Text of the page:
It’s a sign of a broken system when only credit card firms can force Pornhub to change
This morning’s Observer column:
Pornhub is essentially a specialised social media site: think of it as YouTube for porn. People can freely upload dodgy videos and they are hosted on the site with relatively little (if any) moderation. Not surprisingly, therefore, Pornhub suffers from the same chronic problems with user-generated content as do YouTube and Facebook. But it took Kristof’s article to put a bomb under its owner. When MindGeek began to feel the heat, its first step was to ban uploads by unverified users and to disable video downloads – to make it harder for users to save a copy of an abusive video for reuploading elsewhere. But this – of course – left millions of previously uploaded videos available, and so eventually MindGeek pulled the plug on all videos from unverified users. Poof! Terabytes of crap vanished down the digital plughole.
It would be nice, in this festive season, to think that MindGeek suddenly saw the moral light. Likewise, it would be nice to see pigs fly in close formation. Fabulously profitable corporations don’t do ethics. So what changed? Simply this: on 10 December, Mastercard and Visa announced that they had prohibited the use of their cards on Pornhub. It’s the old story, in other words: money talks…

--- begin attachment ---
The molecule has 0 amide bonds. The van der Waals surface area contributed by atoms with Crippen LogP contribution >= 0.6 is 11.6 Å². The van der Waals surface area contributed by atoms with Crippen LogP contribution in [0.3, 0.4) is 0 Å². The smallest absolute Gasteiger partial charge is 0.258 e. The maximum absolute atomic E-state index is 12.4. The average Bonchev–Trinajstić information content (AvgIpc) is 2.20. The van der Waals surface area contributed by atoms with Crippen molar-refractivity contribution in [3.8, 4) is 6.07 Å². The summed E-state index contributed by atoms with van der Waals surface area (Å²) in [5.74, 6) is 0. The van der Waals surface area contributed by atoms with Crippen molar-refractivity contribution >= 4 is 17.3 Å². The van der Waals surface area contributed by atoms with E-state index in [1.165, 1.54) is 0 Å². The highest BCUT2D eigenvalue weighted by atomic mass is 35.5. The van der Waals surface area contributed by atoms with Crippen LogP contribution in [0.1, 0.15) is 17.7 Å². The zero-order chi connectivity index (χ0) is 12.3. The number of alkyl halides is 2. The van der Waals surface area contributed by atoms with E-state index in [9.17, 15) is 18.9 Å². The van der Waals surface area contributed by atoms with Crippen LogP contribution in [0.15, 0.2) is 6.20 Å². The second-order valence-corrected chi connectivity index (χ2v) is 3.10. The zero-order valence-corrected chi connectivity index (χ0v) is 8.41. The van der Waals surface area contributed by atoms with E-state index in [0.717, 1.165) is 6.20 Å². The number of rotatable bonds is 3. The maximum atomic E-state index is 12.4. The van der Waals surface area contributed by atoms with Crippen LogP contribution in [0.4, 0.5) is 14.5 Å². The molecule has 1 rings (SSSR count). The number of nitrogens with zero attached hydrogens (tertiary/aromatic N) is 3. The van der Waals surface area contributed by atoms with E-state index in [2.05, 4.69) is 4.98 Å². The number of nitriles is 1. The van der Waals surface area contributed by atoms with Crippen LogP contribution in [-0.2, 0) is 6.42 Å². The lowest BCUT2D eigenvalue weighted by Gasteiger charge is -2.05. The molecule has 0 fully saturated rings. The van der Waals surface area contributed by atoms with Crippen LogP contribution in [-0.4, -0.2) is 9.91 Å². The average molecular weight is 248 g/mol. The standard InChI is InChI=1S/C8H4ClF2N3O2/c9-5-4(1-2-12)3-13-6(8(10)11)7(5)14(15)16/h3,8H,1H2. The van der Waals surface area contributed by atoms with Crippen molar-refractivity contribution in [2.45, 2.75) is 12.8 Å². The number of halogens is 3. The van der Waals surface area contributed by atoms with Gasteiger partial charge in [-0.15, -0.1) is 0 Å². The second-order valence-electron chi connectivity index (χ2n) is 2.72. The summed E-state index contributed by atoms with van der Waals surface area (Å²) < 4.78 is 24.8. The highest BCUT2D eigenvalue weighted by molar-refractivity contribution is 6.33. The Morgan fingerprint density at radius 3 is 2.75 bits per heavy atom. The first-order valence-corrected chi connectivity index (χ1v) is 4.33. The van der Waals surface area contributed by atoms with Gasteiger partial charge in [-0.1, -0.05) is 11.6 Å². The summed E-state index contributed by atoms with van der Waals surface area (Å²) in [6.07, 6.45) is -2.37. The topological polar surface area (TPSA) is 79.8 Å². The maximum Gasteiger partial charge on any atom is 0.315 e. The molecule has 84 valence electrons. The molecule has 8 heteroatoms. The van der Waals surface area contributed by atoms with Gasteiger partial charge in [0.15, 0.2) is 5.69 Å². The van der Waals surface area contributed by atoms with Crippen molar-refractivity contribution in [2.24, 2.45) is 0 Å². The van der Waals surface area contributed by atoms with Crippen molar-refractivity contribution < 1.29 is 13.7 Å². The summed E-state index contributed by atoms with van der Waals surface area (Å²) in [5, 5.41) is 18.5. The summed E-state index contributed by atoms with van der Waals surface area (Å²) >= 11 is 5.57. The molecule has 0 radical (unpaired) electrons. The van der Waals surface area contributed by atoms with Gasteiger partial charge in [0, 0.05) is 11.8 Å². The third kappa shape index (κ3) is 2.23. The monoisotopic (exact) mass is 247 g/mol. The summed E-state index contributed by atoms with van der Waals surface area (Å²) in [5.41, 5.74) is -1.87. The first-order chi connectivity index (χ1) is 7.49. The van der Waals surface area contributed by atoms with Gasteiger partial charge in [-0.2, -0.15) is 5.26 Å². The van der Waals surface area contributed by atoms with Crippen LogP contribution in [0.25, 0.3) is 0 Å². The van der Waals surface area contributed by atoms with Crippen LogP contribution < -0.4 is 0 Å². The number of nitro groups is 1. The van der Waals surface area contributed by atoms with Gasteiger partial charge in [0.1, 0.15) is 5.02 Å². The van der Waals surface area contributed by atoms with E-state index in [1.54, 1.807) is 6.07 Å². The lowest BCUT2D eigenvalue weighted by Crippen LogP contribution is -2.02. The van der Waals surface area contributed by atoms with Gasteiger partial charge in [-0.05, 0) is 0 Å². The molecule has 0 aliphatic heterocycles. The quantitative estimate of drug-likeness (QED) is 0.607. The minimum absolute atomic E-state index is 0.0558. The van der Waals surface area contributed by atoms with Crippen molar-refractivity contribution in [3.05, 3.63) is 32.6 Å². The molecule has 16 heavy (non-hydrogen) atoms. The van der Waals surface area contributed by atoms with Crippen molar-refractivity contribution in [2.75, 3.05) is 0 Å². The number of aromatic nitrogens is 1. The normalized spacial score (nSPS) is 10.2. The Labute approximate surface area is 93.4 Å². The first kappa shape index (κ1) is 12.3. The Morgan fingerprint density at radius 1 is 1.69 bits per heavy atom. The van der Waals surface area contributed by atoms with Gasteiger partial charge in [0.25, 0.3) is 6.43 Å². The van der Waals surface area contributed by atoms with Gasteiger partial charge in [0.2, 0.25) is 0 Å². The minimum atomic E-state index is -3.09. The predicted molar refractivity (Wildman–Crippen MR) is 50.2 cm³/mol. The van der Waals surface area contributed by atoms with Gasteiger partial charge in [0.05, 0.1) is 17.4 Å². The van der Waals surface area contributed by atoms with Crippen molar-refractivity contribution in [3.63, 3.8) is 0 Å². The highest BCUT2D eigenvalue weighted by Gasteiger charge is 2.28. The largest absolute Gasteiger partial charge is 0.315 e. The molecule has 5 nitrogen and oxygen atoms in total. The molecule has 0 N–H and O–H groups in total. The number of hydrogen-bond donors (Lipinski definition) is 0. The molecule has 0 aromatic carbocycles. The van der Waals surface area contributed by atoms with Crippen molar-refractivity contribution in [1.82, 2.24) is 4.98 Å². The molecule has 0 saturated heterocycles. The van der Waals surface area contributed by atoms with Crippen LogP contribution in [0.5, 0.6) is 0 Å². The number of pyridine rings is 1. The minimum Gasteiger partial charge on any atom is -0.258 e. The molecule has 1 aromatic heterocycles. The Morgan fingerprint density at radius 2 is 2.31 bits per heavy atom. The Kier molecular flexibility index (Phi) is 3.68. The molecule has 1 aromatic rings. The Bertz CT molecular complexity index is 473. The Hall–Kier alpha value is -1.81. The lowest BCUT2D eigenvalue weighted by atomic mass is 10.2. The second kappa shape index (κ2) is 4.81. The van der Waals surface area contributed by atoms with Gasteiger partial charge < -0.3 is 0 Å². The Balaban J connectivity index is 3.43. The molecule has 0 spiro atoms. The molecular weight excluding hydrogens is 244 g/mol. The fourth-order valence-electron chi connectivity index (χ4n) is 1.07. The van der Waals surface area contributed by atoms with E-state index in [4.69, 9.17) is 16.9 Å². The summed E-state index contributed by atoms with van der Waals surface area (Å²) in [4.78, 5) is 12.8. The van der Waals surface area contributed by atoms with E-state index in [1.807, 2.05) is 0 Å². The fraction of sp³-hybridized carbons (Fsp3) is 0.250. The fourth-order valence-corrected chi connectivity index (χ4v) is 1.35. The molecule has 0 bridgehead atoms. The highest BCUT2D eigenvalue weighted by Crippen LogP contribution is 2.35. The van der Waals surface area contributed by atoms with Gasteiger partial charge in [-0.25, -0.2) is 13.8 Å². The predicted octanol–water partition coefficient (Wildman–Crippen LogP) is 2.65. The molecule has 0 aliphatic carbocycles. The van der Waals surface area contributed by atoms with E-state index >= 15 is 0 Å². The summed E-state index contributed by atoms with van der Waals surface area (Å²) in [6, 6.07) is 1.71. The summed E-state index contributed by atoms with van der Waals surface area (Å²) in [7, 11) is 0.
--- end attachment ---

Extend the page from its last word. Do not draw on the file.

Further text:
Do read the whole piece.
My photograph yesterday of W.B. Yeats’s grave in Drumcliff Churchyard prompted a delightful letter from Thomas Parkhill:
Nice photo of Yeats’s grave in today’s newsletter. In fact, it may not be Yeats who is buried there. Yeats died in Roquebrune in France, just along the coast from where I live now. He said that he was to be buried in Roquebrune and then, after a year, disinterred and reburied in Sligo. Unfortunately, the second world war broke out, which complicated matters. By the time the transfer to Ireland was arranged, Yeats’s burial site was only vaguely remembered, and there is considerable doubt as to whether it was Yeats, someone else, or a mixture of bones (one account I have read speaks of Yeats’s bones being “assembled” before being handed back to Ireland; this may be as true as any other story about this affair).
There are several good accounts of his last days and subsequent adventures, for example this.
Getting letters like this is one of the delights of blogging. Also confirms my conjecture that there are always readers out there who know more than me.
Other, hopefully interesting, links
- Paul McCartney’s creativity as a case-study for management theory. He really is a phenomenon. This is Tyler Cowen’s take on the most prolific Beatle. Link
- The Photographer Who Set Out to Watch Herself Age. Lovely New Yorker piece on Nancy Floyd’s new book, Weathering Time, in which she collects nearly four decades of anti-perfectionist self-portraits. Link
- Facial Hair Is Biologically Useless. So Why Do Humans Have It? Good question. Link